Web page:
Communication, the art of expressing yourself, and in turn listening, can lead to understanding, which leads to empathy, and compassion. Imagine, actually taking the time to express what you are feeling, listening to your partner, and reacting with compassion, empathy, or understanding. What kind of impact would that have on your relationship? Good communication can make you feel more connected to your partner, understood, appreciated, loved. If that certain wife discussed before had communicated the importance of a clean household, how it makes her feel calm, relaxed, and peaceful to that same husband, perhaps the arguing, undue stress, headaches, increase in blood pressure, all of these things would have been avoided.

Don’t assume your partner knows each and every thing you expect from him/her in a relationship. Let them know. Express yourself. Be open and honest. A relationship should be based on communication, not on assumptions. Your relationship will not grow without proper communication, period.

You know what happens when you assume right? (Ass*U*Me). Assumptions in a relationship are dangerous. When you make the assumption that someone knows how you feel, or that you know how they feel or think, you’re essentially playing yourself. You’re seeing things from your perspective, your value system, your point of view, all of these things are unique to you. Yes, you can look at a situation, observe someone’s actions, and note the facts of said situation by what you observed. But you will never get the full picture, if you don’t know that person’s feelings and/or thoughts, and that only happens when you ask, and then listen, what is this called? Effective communication.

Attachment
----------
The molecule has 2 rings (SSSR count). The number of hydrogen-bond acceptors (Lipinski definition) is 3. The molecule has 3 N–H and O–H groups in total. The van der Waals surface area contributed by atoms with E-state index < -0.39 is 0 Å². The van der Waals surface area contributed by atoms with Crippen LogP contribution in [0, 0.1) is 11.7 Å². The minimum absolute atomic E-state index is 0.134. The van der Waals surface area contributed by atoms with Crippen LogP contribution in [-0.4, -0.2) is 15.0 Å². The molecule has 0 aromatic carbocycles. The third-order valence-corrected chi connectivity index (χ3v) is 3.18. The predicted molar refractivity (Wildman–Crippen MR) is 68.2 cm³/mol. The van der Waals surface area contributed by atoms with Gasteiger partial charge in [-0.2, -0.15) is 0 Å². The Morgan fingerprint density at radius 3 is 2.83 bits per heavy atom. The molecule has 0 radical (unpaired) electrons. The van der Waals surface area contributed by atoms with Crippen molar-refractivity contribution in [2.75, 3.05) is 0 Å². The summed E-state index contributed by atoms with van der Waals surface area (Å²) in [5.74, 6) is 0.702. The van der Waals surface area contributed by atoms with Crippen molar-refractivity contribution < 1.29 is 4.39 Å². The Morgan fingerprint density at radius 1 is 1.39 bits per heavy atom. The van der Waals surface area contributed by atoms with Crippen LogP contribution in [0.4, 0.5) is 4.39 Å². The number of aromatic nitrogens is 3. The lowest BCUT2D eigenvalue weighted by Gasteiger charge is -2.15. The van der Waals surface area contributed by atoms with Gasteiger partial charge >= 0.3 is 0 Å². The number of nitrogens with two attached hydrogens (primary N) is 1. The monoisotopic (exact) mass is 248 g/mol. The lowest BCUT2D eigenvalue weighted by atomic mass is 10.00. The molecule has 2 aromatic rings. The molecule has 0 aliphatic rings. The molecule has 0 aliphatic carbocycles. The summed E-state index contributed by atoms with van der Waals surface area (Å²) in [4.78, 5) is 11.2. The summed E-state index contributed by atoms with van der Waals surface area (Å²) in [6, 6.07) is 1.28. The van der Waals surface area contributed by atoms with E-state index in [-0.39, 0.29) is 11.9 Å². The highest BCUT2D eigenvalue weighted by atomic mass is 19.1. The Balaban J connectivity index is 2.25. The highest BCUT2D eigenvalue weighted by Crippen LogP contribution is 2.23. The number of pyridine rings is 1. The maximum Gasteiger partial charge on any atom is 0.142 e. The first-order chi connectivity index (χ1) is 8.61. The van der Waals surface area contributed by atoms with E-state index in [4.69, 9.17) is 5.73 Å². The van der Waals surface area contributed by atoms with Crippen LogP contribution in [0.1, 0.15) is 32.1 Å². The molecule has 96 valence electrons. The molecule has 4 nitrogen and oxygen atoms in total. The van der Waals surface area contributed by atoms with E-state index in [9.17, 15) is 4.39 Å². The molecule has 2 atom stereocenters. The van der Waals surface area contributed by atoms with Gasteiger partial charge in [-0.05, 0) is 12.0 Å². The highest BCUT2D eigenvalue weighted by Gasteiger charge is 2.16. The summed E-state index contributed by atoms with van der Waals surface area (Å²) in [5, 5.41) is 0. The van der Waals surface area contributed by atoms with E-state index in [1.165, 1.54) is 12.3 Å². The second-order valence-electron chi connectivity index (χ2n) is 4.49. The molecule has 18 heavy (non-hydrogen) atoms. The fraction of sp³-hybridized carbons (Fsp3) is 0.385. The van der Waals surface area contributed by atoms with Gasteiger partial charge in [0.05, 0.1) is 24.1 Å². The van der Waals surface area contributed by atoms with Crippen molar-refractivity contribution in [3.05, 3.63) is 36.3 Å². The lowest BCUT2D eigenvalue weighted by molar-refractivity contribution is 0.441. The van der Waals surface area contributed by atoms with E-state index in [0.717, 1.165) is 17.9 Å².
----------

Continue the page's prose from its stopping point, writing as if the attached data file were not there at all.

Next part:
My therapist keeps suggesting my husband and I read the book The 5 Love Languages: The Secret to Love that Lasts, by Gary Chapman. She suggested it because we are having communication problems in our marriage. Yes, I purchased the book, almost two years ago now, have I read it? Absolutely not. So just in case you’re in my boat, and haven’t read the book either, here’s a brief idea of what it’s about, courtesy of the devil we know, Amazon:

Marriage should be based on love, right? But does it seem as though you and your spouse are speaking two different languages? New York Times bestselling author Dr. Gary Chapman guides couples in identifying, understanding, and speaking their spouse’s primary love language—quality time, words of affirmation, gifts, acts of service, or physical touch. By learning the five love languages, you and your spouse will discover your unique love languages and learn practical steps in truly loving each other. Chapters are categorized by love language for easy reference, and each one ends with specific, simple steps to express a specific language to your spouse and guide your marriage in the right direction. A newly designed love languages assessment will help you understand and strengthen your relationship. You can build a lasting, loving marriage together.

She keeps advising me, that relationships are not just about communication, but also knowing how your partner communicates. I’m going to read the book. Promise. For now, she should just be happy, I’ve finally started to grasp that to communicate and make my relationship better, I need to open my mouth. Express myself. To another person. The next step? Putting it into practice. Thanks for listening